The Improviser’s Kitchen (Or, How to Never Be SOL In a Strange Kitchen Again)

Last weekend, I found myself face to face with a dilemma—I had can of sweetened condensed milk open, butter melting on the stove, flaked coconut and chocolate chips at the ready, and a bag of Teddy Grahams to be turned into crust. All the fixings for magic bars for my boyfriend and his roommate in their new apartment. And then this happened:

“Hey, where’s your rolling pin?”
“Oh, I don’t have one.”

Up until this point, throwing graham crackers into a Ziploc bag and taking out my frustrations with a rolling pin had been an integral part of making magic bars. A younger me would have sighed, plastic wrapped the condensed milk, and resigned myself to making magic bars next time (and sneaking chocolate chips straight from the bag until then).

But not me now. I was battle-hardened from four years of college dorms, two of which only had woefully equipped communal kitchens. I looked into a teddy graham’s beady little eyes, straight into its soul.

“Oh no, my friend. Today, you die.”

I walked over to the fridge, grabbed a 24oz Stella one of our friends had left from the housewarming party, and proceeded to pulverize some anthropomorphic graham crackers. It was a tasty, tasty massacre.

The Stella’s long gone, but I’ve since rolled out scallion pancakes with a well floured Sigg water bottle. Very rarely is lack of the “proper” tool (which happens a lot when you’re cooking in a strange kitchen, especially the brand new apartment of recent graduates) a reason to abandon meal preparations. And while it’s pretty easy to think up some of this stuff on the fly, here are a few of the most useful substitutions I’ve found:

Pastry cutters: Who the hell actually has pastry cutters? I’ve worked in a bakery for four years and I still don’t own a set. The people I know that have them only use them for ring molds to make their egg sandwiches fit on English muffins (which is genius, I won’t lie). Glass tumblers or wine glasses are perfect, and chances are most kitchens have them.

Steamer basket: I guess if you don’t want to roast things in bacon fat, steaming is a good option, and if you don’t have a steamer, you can always throw a colander over a pot of boiling water. (Conversely, a steamer basket will make a pretty kickass colander).

Bottle opener: Being in college taught me a lot of ways to open a beer sans bottle opener. You can use another bottle to do it:

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Or brace it against a sturdy doorjamb or windowsill and whack it with a hefty hardcover (Jonathan Franzen’s Freedom was always a favorite)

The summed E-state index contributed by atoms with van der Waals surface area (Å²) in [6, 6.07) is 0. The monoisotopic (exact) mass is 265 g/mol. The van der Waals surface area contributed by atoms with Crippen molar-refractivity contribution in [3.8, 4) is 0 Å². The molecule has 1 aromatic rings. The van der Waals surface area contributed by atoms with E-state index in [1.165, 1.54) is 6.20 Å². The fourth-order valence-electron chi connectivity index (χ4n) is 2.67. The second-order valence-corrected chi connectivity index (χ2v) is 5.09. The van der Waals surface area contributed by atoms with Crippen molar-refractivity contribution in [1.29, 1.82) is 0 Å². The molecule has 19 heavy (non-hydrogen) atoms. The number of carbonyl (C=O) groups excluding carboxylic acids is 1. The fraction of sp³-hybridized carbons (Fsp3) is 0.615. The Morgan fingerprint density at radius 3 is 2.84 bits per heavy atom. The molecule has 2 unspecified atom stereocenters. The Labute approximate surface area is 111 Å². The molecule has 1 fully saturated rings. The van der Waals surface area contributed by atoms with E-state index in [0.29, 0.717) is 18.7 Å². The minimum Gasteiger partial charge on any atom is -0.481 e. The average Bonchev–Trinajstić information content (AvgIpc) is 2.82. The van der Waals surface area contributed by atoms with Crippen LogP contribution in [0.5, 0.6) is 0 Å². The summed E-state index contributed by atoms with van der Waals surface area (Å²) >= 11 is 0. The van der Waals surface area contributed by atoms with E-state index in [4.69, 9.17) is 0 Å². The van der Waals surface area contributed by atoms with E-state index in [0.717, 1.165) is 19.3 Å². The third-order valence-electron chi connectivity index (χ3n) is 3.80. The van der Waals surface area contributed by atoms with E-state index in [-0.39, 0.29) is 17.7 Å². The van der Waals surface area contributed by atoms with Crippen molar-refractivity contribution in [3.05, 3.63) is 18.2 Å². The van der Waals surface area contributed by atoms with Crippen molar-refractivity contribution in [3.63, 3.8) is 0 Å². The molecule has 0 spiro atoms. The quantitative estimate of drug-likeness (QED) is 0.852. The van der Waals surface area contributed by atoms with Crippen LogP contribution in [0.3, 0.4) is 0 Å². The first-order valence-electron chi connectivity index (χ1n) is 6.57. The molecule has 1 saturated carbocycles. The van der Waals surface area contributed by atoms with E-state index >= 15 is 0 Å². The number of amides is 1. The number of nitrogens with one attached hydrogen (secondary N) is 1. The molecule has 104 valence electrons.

Vegetable peeler: You’d probably be surprised at just how many fruits and vegetables (including kiwis!) can be perfectly peeled with the sharp edge of a teaspoon.

Giant mixing bowl: Sometimes you’re trying to feed an army in a 2’x2’ kitchen. Grab the roasting pan (blow the dust off it if the last time you used it was Thanksgiving) and use it to mix that giant batch of ziti.

Cheesegrater: Pre-shredded cheese is a joke (and an expensive one). Cooling racks for baked goods, or a clean oven rack, can grate cheese in a pinch.

Cupcake liners: Pssssst, here’s a secret: you don’t need these at all. Oil your cupcake pans, and fill two divots per tray with water instead of batter. You’re all good. (However, if you don’t have a cupcake pan, you can buy foil liners and bake cupcakes perfectly well in just those on a baking sheet).

Corkscrew: Not everyone has corkscrews. Everybody has shoes.

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Cocktail shaker: All you need is a mason jar and two lids. Poke holes in one of the lids with a screwdriver. Use the regular lid to shake, and the holey one to strain. Boom, martinis.

Panini press: If you don’t have a George Foreman, you can also heat two heavy pans on the stove. Start grilling the panini in one, oil the bottom of the other, flip the panini, and stick the oiled pan on top.

Pastry brush: You say “basting brush”, I say “aromatic bundle of herb”.

So those are all my secrets, Rioters. Do you have any improvisational strokes of kitchen genius?


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About Caitlin Van Horn

Caitlin Van Horn loves books, beer, and cats, and is sometimes lucky enough to have all three at once.

  • Cate Haught Brown

    I too have cooked in many a strange kitchen, and though I now travel With Sharp Knife when I know I’ll be cooking elsewhere (I still get caught Sans Sharp Knife sometimes when unplanned cooking happens, it’s the worst), I’ve rolled out many a dough with a wine bottle and used the water glass method to cut out many a cookie (or biscuit, or whatever). Also useful? Pounding out paillards with a saute pan, juicing lemons and limes and oranges with tongs, and checking cakes and quick-breads and brownies, etc. for doneness with a piece of dry spaghetti.

    • Caitlin Van Horn

      Oh. My. God. The spaghetti trick is BRILLIANT! I and my brownies thank you.

  • Tasha B. (heidenkind)

    Where was this post last night when I was trying to dig a cork out of a bottle with a butter knife??? *sob*

    One of my favorite don’t-have-that trick is to use veggies in place of a roasting rack. Then your meat gets perfectly roasted and your veggies are extra-delicious.

  • Teawench

    Have you actually tried the shoe & wine bottle thing? I tried it once and will never do so again. I’ll run out & buy a corkscrew.